Synthesis of Concurrent Asynchronous State Machines Using Extended Multi-Burst Graph Specification

Abstract

Extended Huffman machines implemented with basic gates present an optimum latency time and only use the standard-cell technology. Due to the limitations of the existent synthesis methods for asynchronous controllers, these machines are only used for applications where there is limited concurrence between inputs and outputs (I/O concurrence). In these cases, the interaction with the environment happens in the generalized fundamental mode (GFM). This limitation degrades the performance. In this paper we propose an extension of the multi-burst graph specification (MBG) called of extended multi-burst graph (XMBG) that describes asynchronous finite state machines that present a limited amount of I/O concurrence. We also propose a method that synthesizes such controllers as hazard-free extended Huffman machines. Our results show that the XMBG specification was able to describe a few known benchmarks used in interface controller. The experimental results show that there is an area and a latency time improvement for our solution compared to the solutions coming from the Petrify synthesis tool when synthesizing the SoP+latchC architecture. Both solutions require only a standard cell library for their physical implementation. 1 INTRODUCTION The modern digital systems complexity and the necessity of performance improvement has been driven considerable interest in asynchronous design [1]. One promising application area is in Heterogeneous Systems (synchronous and asynchronous mixed modules) [7,8,9]. The behavior of such circuits can be represented as a Signal Transition Graph (STG) [4]. STG is a Petri-net description. Signal transitions describe events. The strength of STG is to describe concurrence between inputs and outputs (I/O concurrence) that occur in heterogeneous systems. However, the larger the number of signals or if there are decisions involving level sensitive signals – (LSS signals) the description becomes very confusing. Furthermore, this type of description may explode in the size [2,3,10]. Petrify [10] is a known synthesis tool that starts from an STG and implements timed controllers using two types of architecture: sum-of-products + latch C (SoP+latchC) or complex gates [10]. The resulting circuits obey the bounded gate and wire delay model and operate according to the generalized fundamental mode (GFM). Complex gates present optimal area and latency time at the expense of a full custom design. SoP+latchC present lower latency time and larger area but require only a standard cell solution [5,6,10]. On the other hand, burst mode specification (BM, XBM) solves the problems related to the STG description but is very limited to describe I/O concurrency [5,6]. It is the natural description of finite state machines. One type of burst mode specification is the multi-burst graph (MBG). It accepts all signals types of the XBM specification and introduces burst operators that allow the description a limited amount of I/O concurrency. There are three types of operators: input burst OR, transition concurrence (CO) and transition sequence (SEQ) [5,6]. We propose an extended version of the MBG (XMBG) that further increases the I/O concurrency allowing the combination of the CO and the SEQ operators. In this work we explain the XMBG specification and show that it may be used to synthesize hazard-free asynchronous controllers as an extended Huffman machine composed exclusively on basic gates [1,7,8]. Such a solution present nice area and latency time properties when compared to the SOP+latchC solution 1 This tool also implements SI controllers. 2 These controllers operate in the I/O mode and they obey the model bounded gate and wire delay. 3 The tools 3D and Minimalist starts this of specification [7,8,9]. from Petrify while keeping the nice properties of a standard cell design methodology. This paper is structured as follows: section 2 presents formally the XMBG specification; section 3 describes concisely the synthesis procedure; section 4 shows our experimental results. Finally section 5 brings the conclusions and future works. 2XMBG SPECIFICATION The burst-mode specification (BM) belongs to the class of specifications that allow multiple-input change. It is represented by a graph in which nodes represent stable states while arcs represent state transitions [9]. Yun [7,8] proposed the extended burst-mode specification (XBM) adding two features: directed don’t care signals (which allow an input signal to change concurrently with an output signal) and level sensitive signals (LSS) with non-monotonic behavior, that may be used with conditionals signals. In order to describe a limited concurrent behavior between input signals and output signals, Oliveira [5], created a new specification called Multi-Burst Graph specification, MBG as an expansion of the XBM specification. Like in the XBM, a MBG represents a state graph in which each node represents a state and each arc represents a transition. Each transition in the MBG can be activated by: 1) an input burst; or 2) a burst expression. We introduce the input burst OR, the transition concurrence (CO) and the transition sequence (SEQ) operators. The use of burst expressions based on these operators increase the possibility to describe I/O concurrence. 2.1I/O Concurrence behavior using burst operators Situation 1: Consider the timing diagram shown in figure 2a. y ad+ / xya+ b+ / x+ CO b+ c+ / y+ a b x c d 2 c+ / y+ a+ b+ / x+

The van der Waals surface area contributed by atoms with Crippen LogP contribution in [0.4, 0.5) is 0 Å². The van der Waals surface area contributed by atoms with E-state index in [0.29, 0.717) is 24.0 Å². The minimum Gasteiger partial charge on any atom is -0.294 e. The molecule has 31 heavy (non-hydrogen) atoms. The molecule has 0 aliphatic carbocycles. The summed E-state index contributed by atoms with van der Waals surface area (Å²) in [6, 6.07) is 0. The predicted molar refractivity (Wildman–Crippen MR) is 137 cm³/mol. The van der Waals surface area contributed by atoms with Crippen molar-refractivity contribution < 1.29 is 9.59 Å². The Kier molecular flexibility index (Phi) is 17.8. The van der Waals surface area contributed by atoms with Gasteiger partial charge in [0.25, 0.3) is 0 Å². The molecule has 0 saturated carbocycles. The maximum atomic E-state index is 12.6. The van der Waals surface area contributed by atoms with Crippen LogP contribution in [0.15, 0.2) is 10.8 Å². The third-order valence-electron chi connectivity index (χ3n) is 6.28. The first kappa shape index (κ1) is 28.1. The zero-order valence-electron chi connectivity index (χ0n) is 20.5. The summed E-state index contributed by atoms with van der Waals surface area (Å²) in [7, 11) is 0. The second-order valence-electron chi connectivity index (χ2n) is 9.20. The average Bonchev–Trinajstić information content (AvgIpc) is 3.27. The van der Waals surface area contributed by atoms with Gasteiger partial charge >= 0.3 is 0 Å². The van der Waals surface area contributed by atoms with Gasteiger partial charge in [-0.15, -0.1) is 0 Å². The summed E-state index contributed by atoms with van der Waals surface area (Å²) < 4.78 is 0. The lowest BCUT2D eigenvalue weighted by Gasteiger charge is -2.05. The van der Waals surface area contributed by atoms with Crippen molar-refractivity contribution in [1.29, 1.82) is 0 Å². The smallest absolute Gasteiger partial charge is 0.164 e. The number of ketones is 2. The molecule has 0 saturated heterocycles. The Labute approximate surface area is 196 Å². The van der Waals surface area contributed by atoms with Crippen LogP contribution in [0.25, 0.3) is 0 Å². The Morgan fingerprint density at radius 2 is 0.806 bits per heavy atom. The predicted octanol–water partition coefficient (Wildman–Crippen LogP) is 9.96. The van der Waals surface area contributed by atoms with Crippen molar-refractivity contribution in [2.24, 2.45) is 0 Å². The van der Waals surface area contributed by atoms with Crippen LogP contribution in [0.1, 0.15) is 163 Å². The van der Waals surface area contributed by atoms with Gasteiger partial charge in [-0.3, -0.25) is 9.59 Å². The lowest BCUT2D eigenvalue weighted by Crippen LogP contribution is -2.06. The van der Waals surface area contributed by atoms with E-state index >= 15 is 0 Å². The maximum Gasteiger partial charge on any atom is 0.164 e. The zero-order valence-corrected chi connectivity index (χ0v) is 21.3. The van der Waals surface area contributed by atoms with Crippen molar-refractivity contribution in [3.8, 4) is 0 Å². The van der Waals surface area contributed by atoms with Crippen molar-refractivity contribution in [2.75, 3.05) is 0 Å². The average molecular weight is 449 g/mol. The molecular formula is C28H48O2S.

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Cite this paper

@inproceedings{Oliveira2006SynthesisOC, title={Synthesis of Concurrent Asynchronous State Machines Using Extended Multi-Burst Graph Specification}, author={Duarte Lopes de Oliveira and Marius Strum and F{\'a}bio Pereira Alves and J{\'e}fferson Perez R. Costa and Wang Jiang Chau}, year={2006} }